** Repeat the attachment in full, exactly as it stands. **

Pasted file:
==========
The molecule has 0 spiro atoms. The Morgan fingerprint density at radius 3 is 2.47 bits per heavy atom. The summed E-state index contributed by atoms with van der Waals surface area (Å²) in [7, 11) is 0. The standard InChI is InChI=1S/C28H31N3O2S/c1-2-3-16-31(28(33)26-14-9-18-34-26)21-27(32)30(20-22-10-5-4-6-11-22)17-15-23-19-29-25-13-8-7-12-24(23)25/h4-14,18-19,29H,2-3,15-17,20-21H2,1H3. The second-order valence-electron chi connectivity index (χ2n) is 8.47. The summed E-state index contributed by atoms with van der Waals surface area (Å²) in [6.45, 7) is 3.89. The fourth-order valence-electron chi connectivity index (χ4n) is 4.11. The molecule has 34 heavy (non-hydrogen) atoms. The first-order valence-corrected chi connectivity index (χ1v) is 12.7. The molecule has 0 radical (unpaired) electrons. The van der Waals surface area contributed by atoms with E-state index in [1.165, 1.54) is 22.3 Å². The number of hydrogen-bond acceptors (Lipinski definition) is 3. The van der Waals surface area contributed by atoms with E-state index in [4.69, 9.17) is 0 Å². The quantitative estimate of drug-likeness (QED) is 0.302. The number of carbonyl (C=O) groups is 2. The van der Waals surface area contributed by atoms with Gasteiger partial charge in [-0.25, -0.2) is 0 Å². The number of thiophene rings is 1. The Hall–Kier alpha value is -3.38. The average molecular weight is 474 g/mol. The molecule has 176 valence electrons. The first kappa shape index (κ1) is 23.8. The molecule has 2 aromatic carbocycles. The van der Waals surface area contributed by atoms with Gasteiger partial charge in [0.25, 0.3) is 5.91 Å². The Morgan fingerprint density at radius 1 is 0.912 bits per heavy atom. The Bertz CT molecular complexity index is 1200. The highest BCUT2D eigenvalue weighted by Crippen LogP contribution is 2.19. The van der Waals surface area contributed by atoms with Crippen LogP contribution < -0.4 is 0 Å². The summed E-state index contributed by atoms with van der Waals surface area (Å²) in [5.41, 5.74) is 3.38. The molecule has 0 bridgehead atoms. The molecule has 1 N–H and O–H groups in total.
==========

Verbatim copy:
The molecule has 0 spiro atoms. The Morgan fingerprint density at radius 3 is 2.47 bits per heavy atom. The summed E-state index contributed by atoms with van der Waals surface area (Å²) in [7, 11) is 0. The standard InChI is InChI=1S/C28H31N3O2S/c1-2-3-16-31(28(33)26-14-9-18-34-26)21-27(32)30(20-22-10-5-4-6-11-22)17-15-23-19-29-25-13-8-7-12-24(23)25/h4-14,18-19,29H,2-3,15-17,20-21H2,1H3. The second-order valence-electron chi connectivity index (χ2n) is 8.47. The summed E-state index contributed by atoms with van der Waals surface area (Å²) in [6.45, 7) is 3.89. The fourth-order valence-electron chi connectivity index (χ4n) is 4.11. The molecule has 34 heavy (non-hydrogen) atoms. The first-order valence-corrected chi connectivity index (χ1v) is 12.7. The molecule has 0 radical (unpaired) electrons. The van der Waals surface area contributed by atoms with E-state index in [1.165, 1.54) is 22.3 Å². The number of hydrogen-bond acceptors (Lipinski definition) is 3. The van der Waals surface area contributed by atoms with E-state index in [4.69, 9.17) is 0 Å². The quantitative estimate of drug-likeness (QED) is 0.302. The number of carbonyl (C=O) groups is 2. The van der Waals surface area contributed by atoms with Gasteiger partial charge in [-0.25, -0.2) is 0 Å². The number of thiophene rings is 1. The Hall–Kier alpha value is -3.38. The average molecular weight is 474 g/mol. The molecule has 176 valence electrons. The first kappa shape index (κ1) is 23.8. The molecule has 2 aromatic carbocycles. The van der Waals surface area contributed by atoms with Gasteiger partial charge in [0.25, 0.3) is 5.91 Å². The Morgan fingerprint density at radius 1 is 0.912 bits per heavy atom. The Bertz CT molecular complexity index is 1200. The highest BCUT2D eigenvalue weighted by Crippen LogP contribution is 2.19. The van der Waals surface area contributed by atoms with Crippen LogP contribution < -0.4 is 0 Å². The summed E-state index contributed by atoms with van der Waals surface area (Å²) in [5.41, 5.74) is 3.38. The molecule has 0 bridgehead atoms. The molecule has 1 N–H and O–H groups in total.